By Justin Agrell
Metrics are salient in plenty of fields, but especially computers. But when you stop and consider metrics, at large — whether that be an idea or a physical object or process — they don’t always add up. When you take the time to see which ones measure up, you’ll find you might be obsessing over the wrong ideas.
Take, for instance, the Megahertz Myth. For a long time, Intel pushed clock-rate (i.e., how many times per second a processor can process an instruction) as the supreme unit of computing power. They had (mostly) convinced their customers that the faster the clock, the better the computer was as a whole. However, in the vast majority of cases, this metric is useless when comparing cutting-edge processors. But explaining the intricacies of how computer processors function proved too complicated to put into advertising, so Intel’s plan worked out for them. Consumers were baffled by the overload of benchmark comparisons explaining how the competition was better and, in the end, most people simply preferred the simpler metric.
Clock-rate, memory, storage capacity, number of ports, weight, and size are the most common measures of a computer. Every processor being sold for general purpose computing now clocks in at billions of hertz and it has been proven that, given efficient enough software, we have surpassed the power required for day-to-day tasks. Memory and hard drive capacity are pretty much there as well. You’d be hard pressed to find a computer that doesn’t come stocked with more than enough capability to get work done. What’s lacking, however, are relevant but easy-to-ignore metrics that are rarely advertised. For instance, wouldn’t you like to know the historical reliability of a model? A good example of reliability came when Steve Job’s era of Apple Computers decided to release a laptop made of milled aluminum. Aluminum Macs are so commonplace that we don’t give them a second thought, but at the time they were groundbreaking. I’ve seen many of the early generation milled aluminum systems last a decade or more. This level of quality raised the bar for an entire industry, yet it’s considered a viable metric.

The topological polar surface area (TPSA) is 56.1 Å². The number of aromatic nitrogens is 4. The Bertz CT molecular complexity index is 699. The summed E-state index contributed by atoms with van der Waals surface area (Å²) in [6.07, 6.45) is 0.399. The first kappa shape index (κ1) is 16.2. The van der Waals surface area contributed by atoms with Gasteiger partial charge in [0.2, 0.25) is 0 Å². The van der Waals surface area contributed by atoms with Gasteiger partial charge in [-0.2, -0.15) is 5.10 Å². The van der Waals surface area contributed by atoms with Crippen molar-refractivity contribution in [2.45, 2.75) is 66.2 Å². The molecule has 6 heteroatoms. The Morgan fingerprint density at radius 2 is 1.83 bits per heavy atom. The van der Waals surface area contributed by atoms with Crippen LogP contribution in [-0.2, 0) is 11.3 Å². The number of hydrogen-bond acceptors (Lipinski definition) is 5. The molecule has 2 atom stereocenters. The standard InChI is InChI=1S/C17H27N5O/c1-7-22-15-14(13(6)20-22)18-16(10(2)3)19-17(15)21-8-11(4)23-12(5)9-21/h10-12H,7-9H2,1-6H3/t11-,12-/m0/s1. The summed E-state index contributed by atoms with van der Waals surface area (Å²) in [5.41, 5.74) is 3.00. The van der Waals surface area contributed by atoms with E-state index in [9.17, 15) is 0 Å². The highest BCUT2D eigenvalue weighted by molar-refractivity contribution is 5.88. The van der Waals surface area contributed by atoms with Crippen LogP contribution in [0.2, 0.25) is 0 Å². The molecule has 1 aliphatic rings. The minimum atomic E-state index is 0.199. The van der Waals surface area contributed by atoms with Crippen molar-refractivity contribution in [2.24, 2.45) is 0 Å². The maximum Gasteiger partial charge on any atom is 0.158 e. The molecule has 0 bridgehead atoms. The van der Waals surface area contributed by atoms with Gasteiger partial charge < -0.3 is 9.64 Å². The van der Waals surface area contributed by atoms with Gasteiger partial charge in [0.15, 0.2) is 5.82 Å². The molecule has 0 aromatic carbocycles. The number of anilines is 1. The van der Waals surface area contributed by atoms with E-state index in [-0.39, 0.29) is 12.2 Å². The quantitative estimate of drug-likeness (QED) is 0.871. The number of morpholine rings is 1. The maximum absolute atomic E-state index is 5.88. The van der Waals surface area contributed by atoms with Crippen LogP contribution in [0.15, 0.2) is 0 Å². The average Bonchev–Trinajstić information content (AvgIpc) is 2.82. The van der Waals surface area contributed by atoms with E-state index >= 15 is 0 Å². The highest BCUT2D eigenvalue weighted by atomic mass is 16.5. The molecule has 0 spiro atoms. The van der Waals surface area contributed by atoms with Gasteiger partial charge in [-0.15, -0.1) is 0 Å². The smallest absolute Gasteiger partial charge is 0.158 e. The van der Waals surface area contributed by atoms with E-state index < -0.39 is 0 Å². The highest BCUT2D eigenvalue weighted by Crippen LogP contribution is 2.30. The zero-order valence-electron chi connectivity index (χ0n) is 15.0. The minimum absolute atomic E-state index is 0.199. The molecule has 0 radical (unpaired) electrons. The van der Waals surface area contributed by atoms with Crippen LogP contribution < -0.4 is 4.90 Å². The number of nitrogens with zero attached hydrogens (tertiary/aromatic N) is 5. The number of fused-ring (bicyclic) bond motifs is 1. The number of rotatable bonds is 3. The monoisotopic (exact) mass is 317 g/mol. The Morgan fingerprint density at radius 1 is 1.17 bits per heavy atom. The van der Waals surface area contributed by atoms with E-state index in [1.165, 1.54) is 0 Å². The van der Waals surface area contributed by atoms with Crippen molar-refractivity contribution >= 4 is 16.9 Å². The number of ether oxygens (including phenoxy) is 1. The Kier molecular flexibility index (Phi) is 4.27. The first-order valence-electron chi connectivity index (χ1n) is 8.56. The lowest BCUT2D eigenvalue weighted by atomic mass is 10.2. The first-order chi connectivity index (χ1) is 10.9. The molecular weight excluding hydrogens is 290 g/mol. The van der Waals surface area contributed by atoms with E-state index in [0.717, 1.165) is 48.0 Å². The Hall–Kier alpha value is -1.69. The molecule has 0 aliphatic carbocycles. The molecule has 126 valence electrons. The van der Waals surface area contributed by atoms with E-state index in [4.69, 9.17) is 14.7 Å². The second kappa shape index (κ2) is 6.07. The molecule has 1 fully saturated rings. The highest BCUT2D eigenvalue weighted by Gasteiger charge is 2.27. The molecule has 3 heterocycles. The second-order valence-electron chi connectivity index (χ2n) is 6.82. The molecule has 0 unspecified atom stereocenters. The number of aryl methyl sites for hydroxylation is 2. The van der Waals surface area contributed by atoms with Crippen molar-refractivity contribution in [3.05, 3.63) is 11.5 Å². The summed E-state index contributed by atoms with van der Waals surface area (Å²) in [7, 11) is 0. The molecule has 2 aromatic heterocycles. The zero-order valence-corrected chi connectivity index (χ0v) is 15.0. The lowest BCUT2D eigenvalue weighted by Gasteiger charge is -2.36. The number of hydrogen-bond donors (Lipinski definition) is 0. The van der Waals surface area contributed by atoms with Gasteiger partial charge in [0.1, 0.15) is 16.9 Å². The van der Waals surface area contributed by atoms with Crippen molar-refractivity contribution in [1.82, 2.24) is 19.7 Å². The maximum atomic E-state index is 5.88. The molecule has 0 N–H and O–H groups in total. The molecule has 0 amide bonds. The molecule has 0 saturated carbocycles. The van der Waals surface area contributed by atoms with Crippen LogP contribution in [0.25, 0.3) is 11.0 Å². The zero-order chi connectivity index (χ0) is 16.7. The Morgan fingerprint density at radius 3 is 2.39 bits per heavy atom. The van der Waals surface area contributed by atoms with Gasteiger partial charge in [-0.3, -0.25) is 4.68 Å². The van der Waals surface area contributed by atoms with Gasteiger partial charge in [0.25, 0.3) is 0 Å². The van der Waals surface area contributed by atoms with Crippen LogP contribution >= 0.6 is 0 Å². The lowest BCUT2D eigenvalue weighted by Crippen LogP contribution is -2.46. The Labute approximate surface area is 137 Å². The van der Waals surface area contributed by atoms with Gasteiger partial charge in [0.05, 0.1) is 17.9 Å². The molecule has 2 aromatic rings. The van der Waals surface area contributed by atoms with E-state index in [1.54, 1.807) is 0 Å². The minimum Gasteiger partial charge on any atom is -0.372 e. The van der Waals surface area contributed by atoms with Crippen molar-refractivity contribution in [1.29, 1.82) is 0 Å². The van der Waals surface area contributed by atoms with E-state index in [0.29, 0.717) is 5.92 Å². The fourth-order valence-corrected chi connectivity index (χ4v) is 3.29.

We’re smothered by poorly chosen metrics across all fields — especially as consumers. We’re sold on cheap monthly financing rates and trending popularity when there are so many other aspects of products that should be considered.
Some arenas are changing, though. My favorite modern example is home ownership. A great new trend to watch is small homes. Consumers are increasingly giving up on homes being measured simply in square footage. Potential homeowners are finding that purchasing a smaller home with a higher build-quality benefits them more in the long run. A higher build quality home lasts longer and the quantity of goods the house can contain is limited, forcing a simpler lifestyle.
As long as we allow ourselves the chance to research products properly and see how they fit into our lives, we can adapt the market to better suit us. You can only blame advertisers so much for doing their jobs. Instead we simply need to be more aware of our potential purchases and take the time to contemplate which unit of measurement best describes how they might benefit us. If we keep opting for the cheapest computers, why would the industry ever make them better? On the other hand, if we continue to spend exorbitant amounts on high-end systems based solely on brand, it can hurt us as well.
The only solution is to find the correct metric. This allows us, as consumers, to make the best, most informed purchase and reward the fairest seller.
Justin Agrell has been a certified IT technician since 2005. He loves Linux, adventure motorcycling, and computer gaming. To get in touch, just email him at Justin@U4E.US.